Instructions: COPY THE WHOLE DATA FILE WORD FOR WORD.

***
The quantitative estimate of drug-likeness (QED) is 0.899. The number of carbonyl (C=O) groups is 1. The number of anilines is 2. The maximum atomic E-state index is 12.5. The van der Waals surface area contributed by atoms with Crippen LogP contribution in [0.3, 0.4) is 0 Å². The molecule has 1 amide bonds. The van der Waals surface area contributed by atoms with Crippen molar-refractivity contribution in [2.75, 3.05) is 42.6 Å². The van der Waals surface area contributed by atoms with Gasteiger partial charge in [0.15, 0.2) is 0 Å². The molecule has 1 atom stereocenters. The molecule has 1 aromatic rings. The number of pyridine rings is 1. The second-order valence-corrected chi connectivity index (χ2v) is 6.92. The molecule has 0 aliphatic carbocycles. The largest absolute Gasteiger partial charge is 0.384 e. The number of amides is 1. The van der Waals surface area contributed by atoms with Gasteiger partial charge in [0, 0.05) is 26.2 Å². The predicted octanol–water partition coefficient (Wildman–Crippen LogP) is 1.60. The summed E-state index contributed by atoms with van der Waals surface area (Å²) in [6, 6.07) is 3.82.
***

The quantitative estimate of drug-likeness (QED) is 0.899. The number of carbonyl (C=O) groups is 1. The number of anilines is 2. The maximum atomic E-state index is 12.5. The van der Waals surface area contributed by atoms with Crippen LogP contribution in [0.3, 0.4) is 0 Å². The molecule has 1 amide bonds. The van der Waals surface area contributed by atoms with Crippen molar-refractivity contribution in [2.75, 3.05) is 42.6 Å². The van der Waals surface area contributed by atoms with Gasteiger partial charge in [0.15, 0.2) is 0 Å². The molecule has 1 atom stereocenters. The molecule has 1 aromatic rings. The number of pyridine rings is 1. The second-order valence-corrected chi connectivity index (χ2v) is 6.92. The molecule has 0 aliphatic carbocycles. The largest absolute Gasteiger partial charge is 0.384 e. The number of amides is 1. The van der Waals surface area contributed by atoms with Gasteiger partial charge in [0, 0.05) is 26.2 Å². The predicted octanol–water partition coefficient (Wildman–Crippen LogP) is 1.60. The summed E-state index contributed by atoms with van der Waals surface area (Å²) in [6, 6.07) is 3.82.